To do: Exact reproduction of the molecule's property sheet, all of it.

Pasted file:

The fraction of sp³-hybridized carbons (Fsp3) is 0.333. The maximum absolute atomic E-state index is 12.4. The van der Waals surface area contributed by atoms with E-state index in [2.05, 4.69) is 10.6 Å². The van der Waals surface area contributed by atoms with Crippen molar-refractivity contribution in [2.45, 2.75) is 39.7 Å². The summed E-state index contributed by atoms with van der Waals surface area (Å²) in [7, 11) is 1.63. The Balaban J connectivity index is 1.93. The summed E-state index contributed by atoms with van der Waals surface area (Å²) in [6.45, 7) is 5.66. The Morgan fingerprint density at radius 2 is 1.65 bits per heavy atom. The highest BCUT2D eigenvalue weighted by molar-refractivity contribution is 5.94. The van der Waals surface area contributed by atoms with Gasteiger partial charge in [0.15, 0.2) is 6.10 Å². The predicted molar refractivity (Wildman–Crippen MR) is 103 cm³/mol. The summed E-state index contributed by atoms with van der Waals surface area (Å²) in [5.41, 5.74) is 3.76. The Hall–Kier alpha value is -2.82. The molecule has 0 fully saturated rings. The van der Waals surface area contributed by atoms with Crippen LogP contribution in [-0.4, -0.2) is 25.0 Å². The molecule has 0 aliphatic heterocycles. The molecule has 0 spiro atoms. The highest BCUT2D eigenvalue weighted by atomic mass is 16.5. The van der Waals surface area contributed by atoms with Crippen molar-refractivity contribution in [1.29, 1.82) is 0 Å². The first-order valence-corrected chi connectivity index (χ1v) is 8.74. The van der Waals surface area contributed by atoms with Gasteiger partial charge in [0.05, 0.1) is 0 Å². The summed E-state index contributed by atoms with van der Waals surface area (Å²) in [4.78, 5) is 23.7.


The fraction of sp³-hybridized carbons (Fsp3) is 0.333. The maximum absolute atomic E-state index is 12.4. The van der Waals surface area contributed by atoms with E-state index in [2.05, 4.69) is 10.6 Å². The van der Waals surface area contributed by atoms with Crippen molar-refractivity contribution in [2.45, 2.75) is 39.7 Å². The summed E-state index contributed by atoms with van der Waals surface area (Å²) in [7, 11) is 1.63. The Balaban J connectivity index is 1.93. The summed E-state index contributed by atoms with van der Waals surface area (Å²) in [6.45, 7) is 5.66. The Morgan fingerprint density at radius 2 is 1.65 bits per heavy atom. The highest BCUT2D eigenvalue weighted by molar-refractivity contribution is 5.94. The van der Waals surface area contributed by atoms with Gasteiger partial charge in [0.15, 0.2) is 6.10 Å². The predicted molar refractivity (Wildman–Crippen MR) is 103 cm³/mol. The summed E-state index contributed by atoms with van der Waals surface area (Å²) in [5.41, 5.74) is 3.76. The Hall–Kier alpha value is -2.82. The molecule has 0 fully saturated rings. The van der Waals surface area contributed by atoms with Crippen LogP contribution in [-0.4, -0.2) is 25.0 Å². The molecule has 0 aliphatic heterocycles. The molecule has 0 spiro atoms. The highest BCUT2D eigenvalue weighted by atomic mass is 16.5. The van der Waals surface area contributed by atoms with Crippen molar-refractivity contribution in [1.29, 1.82) is 0 Å². The first-order valence-corrected chi connectivity index (χ1v) is 8.74. The van der Waals surface area contributed by atoms with Gasteiger partial charge in [0.05, 0.1) is 0 Å². The summed E-state index contributed by atoms with van der Waals surface area (Å²) in [4.78, 5) is 23.7.